Tim Holloway wrote:Oracle had cemented its reputation as an Evil Empire long before they bought Sun/Java. Their business model comes from the mainframe world, where developers could be well-paid, a software product could cost $64,000 up front and $5000/month for support and nobody cared because it was all dwarfed by the million-dollar hardware expense of the mainframe. And when software vendors sold unique products and basically could hold IT managers hostage by simple vendor lock-in, but that was OK, because when you needed support, you didn't get a "please stay on the line. Your call is very important to us!" and an unintelligible monkey-with-a-script, you got an actual rep or even a team of them to show up on-site and fix things. And in Oracle's case, a lot of early revenue was from government contracts, where you can charge absurd amounts of money and only the taxpayer bats a eye.
And on top of that, Larry Ellison's biggest ambition all his life has to become richer than Bill Gates (or anyone else).
It was never a case of if Oracle would start to squeeze money out of their acquisitions, merely when and how. They didn't have a working model from Sun, or Sun wouldn't have ended up in a position to be bought by Oracle.
It had to be done carefully, though. Their spin of Red Hat Linux attracted no adoring mobs - most people preferred Red Hat itself unless they wanted an Oracle OS to run their Oracle databases. Their attempt to monetize Sun's OpenOffice was such a dismal failure that they ended up donating it to the Apache Foundation - too late, since the Oracle-independent Libre Office fork had already won over the open-source world. Likewise, probably more people run the MariaDB spinoff of MySQL than actually run MySQL itself.
The old idea of paying for software from a proprietary vendor is fading. Red Hat demonstrated that not only could you repackage free software and become a dominant technology vendor, you could even develop your own software and give it away too. And they don't have to send in license-enforcement stormtroopers like the BSA to do it.
It remains to be seen whether people will start migrating wholesale to open-source Java. Java is a very complex environment, and even after years of work, the open-source version has problems. But people are no longer impressed by heavy-handed tactics from hardware or software vendors. And they're not interested in paying large sums of money in an era when everything is supposed to be as cheap as possible. Especially when it's them that are among the things that aren't allowed to cost much.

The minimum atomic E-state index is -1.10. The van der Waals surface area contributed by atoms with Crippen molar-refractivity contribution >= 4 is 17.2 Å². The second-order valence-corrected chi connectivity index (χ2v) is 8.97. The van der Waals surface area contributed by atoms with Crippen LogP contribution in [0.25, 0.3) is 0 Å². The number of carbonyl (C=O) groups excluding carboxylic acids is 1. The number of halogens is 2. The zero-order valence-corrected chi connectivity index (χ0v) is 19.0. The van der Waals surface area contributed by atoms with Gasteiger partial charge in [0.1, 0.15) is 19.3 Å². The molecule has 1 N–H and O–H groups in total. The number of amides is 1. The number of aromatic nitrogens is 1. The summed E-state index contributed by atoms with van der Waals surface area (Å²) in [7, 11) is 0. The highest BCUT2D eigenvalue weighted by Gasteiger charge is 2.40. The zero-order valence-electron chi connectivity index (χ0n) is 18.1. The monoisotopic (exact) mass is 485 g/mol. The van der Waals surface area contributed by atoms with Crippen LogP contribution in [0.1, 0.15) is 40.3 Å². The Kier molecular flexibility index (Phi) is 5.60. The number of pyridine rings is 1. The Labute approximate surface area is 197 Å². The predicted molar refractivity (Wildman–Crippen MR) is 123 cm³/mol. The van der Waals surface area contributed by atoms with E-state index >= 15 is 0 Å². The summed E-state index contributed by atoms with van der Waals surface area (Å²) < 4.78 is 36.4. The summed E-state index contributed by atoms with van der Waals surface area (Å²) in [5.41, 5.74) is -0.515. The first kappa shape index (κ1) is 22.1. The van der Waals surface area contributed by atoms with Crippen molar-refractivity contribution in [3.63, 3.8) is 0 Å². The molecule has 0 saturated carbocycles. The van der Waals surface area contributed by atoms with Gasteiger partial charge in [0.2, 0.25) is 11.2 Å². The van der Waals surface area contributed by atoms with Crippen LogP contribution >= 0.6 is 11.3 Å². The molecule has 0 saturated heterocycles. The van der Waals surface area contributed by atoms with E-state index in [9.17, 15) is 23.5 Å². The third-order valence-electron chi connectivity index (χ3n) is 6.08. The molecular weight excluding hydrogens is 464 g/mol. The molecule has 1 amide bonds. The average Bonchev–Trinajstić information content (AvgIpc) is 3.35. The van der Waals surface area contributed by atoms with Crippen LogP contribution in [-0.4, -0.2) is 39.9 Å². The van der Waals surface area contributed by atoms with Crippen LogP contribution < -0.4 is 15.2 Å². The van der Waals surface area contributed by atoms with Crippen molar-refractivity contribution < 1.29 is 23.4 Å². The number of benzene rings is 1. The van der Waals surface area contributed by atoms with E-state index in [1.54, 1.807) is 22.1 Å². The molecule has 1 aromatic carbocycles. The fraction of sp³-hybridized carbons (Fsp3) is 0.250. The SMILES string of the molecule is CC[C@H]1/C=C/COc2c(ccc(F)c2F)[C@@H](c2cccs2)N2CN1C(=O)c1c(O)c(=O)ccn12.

Tim Holloway wrote:This is the annoying thing about commercial software today, and one of the biggest reasons why I avoid commercial software as much as possible.
Commercial vendors like IBM, Oracle, and the like used to provide a lot of support for the admittedly astronomical sums they charged. When we had an Amdahl mainframe, Amdahl actually set up a local office right in our building. IBM had a whole building by themselves (and a very good Arabic sandwich shop on the ground floor).
But when we adopted OS/2, it was almost impossible to get support for it. And every time we found a good IBM support person, they ended up leaving IBM soon after. I was frustrated, because I'd bought my first Linux distro for the princely sum of $35 for 2 CDs and I could get more assistance from both the Linux OS itself and from online forums than I could get from Fortune-50 IBM for OS/2.
So IBM, Oracle, et. al., went to horrible phone queue systems with under-qualified software support (this is when the cliché phrase "Have you tried turning it off and back on again?" appeared), and the preferred support channel is to go to their forum system, which typically is getting half its help from unpaid volunteers and which rarely comes up to the quality of the wholly-volunteer sites like JavaRanch or open-source product forums.
If I'm going to pay tons of money, I think I expect something better. Or I might as well not bother. Most of what Oracle can do for me I can do with PostgreSQL. And probably a few things Oracle can't. Commercial products these days are designed by marketing droids and implemented almost entirely by cheap offshore labor. Open-source projects are usually done by people who actually believe in what they are doing and are generally better-skilled as well.
Tim Moores wrote:Just found this little post about a newly introduced problem with backward compatibility: https://www.symphonious.net/2019/02/04/fun-with-java-backwards-compatibility/
That kind of thing didn't used to happen.
Les Morgan wrote:Tim,
All I know is that of the $90K we paid Oracle for support over the life of our project, they answered ZERO questions, that is right no help what so ever, and because they could not render any support I did not allow them to ever close a help ticket, but they did anyway and without my permission and without ever providing an answer.